Walter Teague, ESQ.
Walter Emil Teague, III. once made his mark on the political field in California State University and Peperdine University School of Law. He participated in most philosophical activities at school, and became one of the leading pioneers for students to obtain the earliest legal license practicing law.
Walter Teague is a lifelong Californian who has been practicing law in such areas: criminal law, civil law, family law, and immigration law since becoming the member of the Bar of the Supreme Court of California in 1976, licensing to Practice before the United States District Court, Central Distridct of California in 1977, and passing the Bar of the Supreme Court of the United States in 1982.
Walter was born in Michigan and graduated from Decatur High School. In 1969, Walter moved to California and went to California State University in Long Beach. He not only excelled in the classroom, but also made his mark on the political field, and received a philosophical scholarship to the University of California where he was taught and instructed by reputable professor of law, Sir. John McNulty.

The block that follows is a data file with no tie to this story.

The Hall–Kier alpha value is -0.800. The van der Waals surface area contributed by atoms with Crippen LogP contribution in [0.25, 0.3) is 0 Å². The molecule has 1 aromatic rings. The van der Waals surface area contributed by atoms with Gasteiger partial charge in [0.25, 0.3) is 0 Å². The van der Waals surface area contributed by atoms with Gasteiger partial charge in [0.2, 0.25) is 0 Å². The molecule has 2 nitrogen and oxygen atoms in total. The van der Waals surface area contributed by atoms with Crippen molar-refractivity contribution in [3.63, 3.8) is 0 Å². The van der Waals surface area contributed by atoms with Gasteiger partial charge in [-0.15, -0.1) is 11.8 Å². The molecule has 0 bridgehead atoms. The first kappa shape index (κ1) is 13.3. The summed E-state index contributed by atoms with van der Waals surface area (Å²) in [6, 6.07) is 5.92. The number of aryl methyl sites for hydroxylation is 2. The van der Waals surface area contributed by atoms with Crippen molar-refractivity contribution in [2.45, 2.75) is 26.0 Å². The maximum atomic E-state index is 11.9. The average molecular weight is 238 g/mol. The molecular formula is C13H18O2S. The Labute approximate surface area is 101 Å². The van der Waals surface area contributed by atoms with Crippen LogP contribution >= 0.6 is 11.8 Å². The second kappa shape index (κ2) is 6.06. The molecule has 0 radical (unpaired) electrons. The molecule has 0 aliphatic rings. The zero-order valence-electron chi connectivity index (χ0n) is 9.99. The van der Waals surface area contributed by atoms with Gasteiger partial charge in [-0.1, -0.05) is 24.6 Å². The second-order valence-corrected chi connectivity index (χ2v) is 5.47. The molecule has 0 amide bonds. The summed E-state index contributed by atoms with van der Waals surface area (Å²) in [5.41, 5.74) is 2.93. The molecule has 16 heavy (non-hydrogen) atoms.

As an undergraduate, Walter was focused on becoming a politician and lawyer. He finished his Bachelor of Arts Degree in California State University in three years and went straight into Peperdine University School of Law in 1972. After receiving his Juris Doctor degree in 1975, he started to launch a career by working in Orange County Department of Consumer Affairs and Matrimonial Tribunal, Diocese of Orange. After that, Walter worked in Law Office of Van Dao and Private Practice, and in 2010, he became a crucial member in The Tu Firm, APLC. From there, he concentrates his practice on personal injury and wrongful death arising out of defective products and accidents, criminal defense, domestic relations, and in the area of business litigation.
Over the course of his long career, Walter has handled numerous significant verdicts and settlements for millions of dollars, and he has no intention of retiring or even slowing down. “Where else do you have the chance to be confronted with 12 people in the jury box – 12 different personalities – and try to convince those individuals that your position is correct?” he says. Especially, serving and helping Vietnamese people in the late 20s, Walter has believed that Vietnamese community is growing fast, and it is his fate to be part of this community and be the one who will help constructing the prosperous community of Vietnamese.